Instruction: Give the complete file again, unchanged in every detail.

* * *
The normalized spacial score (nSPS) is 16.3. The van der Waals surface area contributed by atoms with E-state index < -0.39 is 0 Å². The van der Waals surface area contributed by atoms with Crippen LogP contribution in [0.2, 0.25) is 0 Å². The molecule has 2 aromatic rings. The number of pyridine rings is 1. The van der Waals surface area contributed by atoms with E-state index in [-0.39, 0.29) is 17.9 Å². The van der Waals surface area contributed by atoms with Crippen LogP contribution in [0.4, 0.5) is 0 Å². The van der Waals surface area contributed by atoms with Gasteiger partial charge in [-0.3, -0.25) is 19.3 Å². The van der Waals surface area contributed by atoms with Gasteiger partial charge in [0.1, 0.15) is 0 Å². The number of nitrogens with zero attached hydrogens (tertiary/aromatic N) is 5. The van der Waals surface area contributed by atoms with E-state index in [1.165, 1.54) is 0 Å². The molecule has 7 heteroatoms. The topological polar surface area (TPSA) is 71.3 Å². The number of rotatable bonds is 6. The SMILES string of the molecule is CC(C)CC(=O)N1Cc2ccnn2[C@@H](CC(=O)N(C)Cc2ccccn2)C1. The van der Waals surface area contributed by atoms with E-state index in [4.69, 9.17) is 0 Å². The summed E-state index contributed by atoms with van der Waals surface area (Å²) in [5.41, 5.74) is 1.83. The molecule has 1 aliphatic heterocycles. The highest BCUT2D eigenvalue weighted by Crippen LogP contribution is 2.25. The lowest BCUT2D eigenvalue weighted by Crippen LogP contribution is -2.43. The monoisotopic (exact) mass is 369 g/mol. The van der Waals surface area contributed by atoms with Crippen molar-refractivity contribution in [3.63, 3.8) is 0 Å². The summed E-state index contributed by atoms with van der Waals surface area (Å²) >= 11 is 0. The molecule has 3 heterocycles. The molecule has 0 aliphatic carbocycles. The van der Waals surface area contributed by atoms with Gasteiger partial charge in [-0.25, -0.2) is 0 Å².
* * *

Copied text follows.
The normalized spacial score (nSPS) is 16.3. The van der Waals surface area contributed by atoms with E-state index < -0.39 is 0 Å². The van der Waals surface area contributed by atoms with Crippen LogP contribution in [0.2, 0.25) is 0 Å². The molecule has 2 aromatic rings. The number of pyridine rings is 1. The van der Waals surface area contributed by atoms with E-state index in [-0.39, 0.29) is 17.9 Å². The van der Waals surface area contributed by atoms with Crippen LogP contribution in [0.4, 0.5) is 0 Å². The van der Waals surface area contributed by atoms with Gasteiger partial charge in [-0.3, -0.25) is 19.3 Å². The van der Waals surface area contributed by atoms with Gasteiger partial charge in [0.1, 0.15) is 0 Å². The number of nitrogens with zero attached hydrogens (tertiary/aromatic N) is 5. The van der Waals surface area contributed by atoms with E-state index in [1.165, 1.54) is 0 Å². The molecule has 7 heteroatoms. The topological polar surface area (TPSA) is 71.3 Å². The number of rotatable bonds is 6. The SMILES string of the molecule is CC(C)CC(=O)N1Cc2ccnn2[C@@H](CC(=O)N(C)Cc2ccccn2)C1. The van der Waals surface area contributed by atoms with E-state index in [4.69, 9.17) is 0 Å². The summed E-state index contributed by atoms with van der Waals surface area (Å²) in [5.41, 5.74) is 1.83. The molecule has 1 aliphatic heterocycles. The highest BCUT2D eigenvalue weighted by Crippen LogP contribution is 2.25. The lowest BCUT2D eigenvalue weighted by Crippen LogP contribution is -2.43. The monoisotopic (exact) mass is 369 g/mol. The van der Waals surface area contributed by atoms with Crippen molar-refractivity contribution in [3.63, 3.8) is 0 Å². The summed E-state index contributed by atoms with van der Waals surface area (Å²) >= 11 is 0. The molecule has 3 heterocycles. The molecule has 0 aliphatic carbocycles. The van der Waals surface area contributed by atoms with Gasteiger partial charge in [-0.25, -0.2) is 0 Å².